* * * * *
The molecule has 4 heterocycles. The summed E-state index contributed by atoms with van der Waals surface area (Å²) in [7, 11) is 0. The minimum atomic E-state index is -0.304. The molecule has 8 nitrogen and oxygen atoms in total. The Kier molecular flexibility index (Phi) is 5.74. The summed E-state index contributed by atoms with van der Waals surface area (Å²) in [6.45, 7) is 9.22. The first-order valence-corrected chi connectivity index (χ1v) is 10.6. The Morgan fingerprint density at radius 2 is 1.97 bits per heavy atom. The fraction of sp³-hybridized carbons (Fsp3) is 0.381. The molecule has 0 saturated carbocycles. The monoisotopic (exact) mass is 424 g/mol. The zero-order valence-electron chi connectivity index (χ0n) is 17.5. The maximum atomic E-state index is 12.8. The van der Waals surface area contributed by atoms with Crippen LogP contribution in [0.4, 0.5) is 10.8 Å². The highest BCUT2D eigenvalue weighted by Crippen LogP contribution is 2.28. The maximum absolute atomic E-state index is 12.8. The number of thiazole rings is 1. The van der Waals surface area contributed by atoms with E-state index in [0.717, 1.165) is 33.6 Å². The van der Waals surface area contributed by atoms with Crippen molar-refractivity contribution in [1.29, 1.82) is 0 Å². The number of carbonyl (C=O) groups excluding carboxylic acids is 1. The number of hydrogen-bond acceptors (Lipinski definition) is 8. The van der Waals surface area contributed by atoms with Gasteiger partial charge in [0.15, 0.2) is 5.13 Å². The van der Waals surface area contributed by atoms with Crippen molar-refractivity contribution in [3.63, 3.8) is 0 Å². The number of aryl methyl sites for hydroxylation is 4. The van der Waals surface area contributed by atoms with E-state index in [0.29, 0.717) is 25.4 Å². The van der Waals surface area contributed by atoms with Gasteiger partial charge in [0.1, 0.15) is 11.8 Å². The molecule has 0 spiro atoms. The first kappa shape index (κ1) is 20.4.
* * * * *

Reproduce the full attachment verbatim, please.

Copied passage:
The molecule has 4 heterocycles. The summed E-state index contributed by atoms with van der Waals surface area (Å²) in [7, 11) is 0. The minimum atomic E-state index is -0.304. The molecule has 8 nitrogen and oxygen atoms in total. The Kier molecular flexibility index (Phi) is 5.74. The summed E-state index contributed by atoms with van der Waals surface area (Å²) in [6.45, 7) is 9.22. The first-order valence-corrected chi connectivity index (χ1v) is 10.6. The Morgan fingerprint density at radius 2 is 1.97 bits per heavy atom. The fraction of sp³-hybridized carbons (Fsp3) is 0.381. The molecule has 0 saturated carbocycles. The monoisotopic (exact) mass is 424 g/mol. The zero-order valence-electron chi connectivity index (χ0n) is 17.5. The maximum atomic E-state index is 12.8. The van der Waals surface area contributed by atoms with Crippen LogP contribution in [0.4, 0.5) is 10.8 Å². The highest BCUT2D eigenvalue weighted by Crippen LogP contribution is 2.28. The maximum absolute atomic E-state index is 12.8. The number of thiazole rings is 1. The van der Waals surface area contributed by atoms with E-state index in [0.717, 1.165) is 33.6 Å². The van der Waals surface area contributed by atoms with Crippen molar-refractivity contribution in [1.29, 1.82) is 0 Å². The number of carbonyl (C=O) groups excluding carboxylic acids is 1. The number of hydrogen-bond acceptors (Lipinski definition) is 8. The van der Waals surface area contributed by atoms with Gasteiger partial charge in [0.15, 0.2) is 5.13 Å². The van der Waals surface area contributed by atoms with Crippen molar-refractivity contribution in [3.63, 3.8) is 0 Å². The number of aryl methyl sites for hydroxylation is 4. The van der Waals surface area contributed by atoms with E-state index in [0.29, 0.717) is 25.4 Å². The van der Waals surface area contributed by atoms with Gasteiger partial charge in [0.1, 0.15) is 11.8 Å². The molecule has 0 spiro atoms. The first kappa shape index (κ1) is 20.4.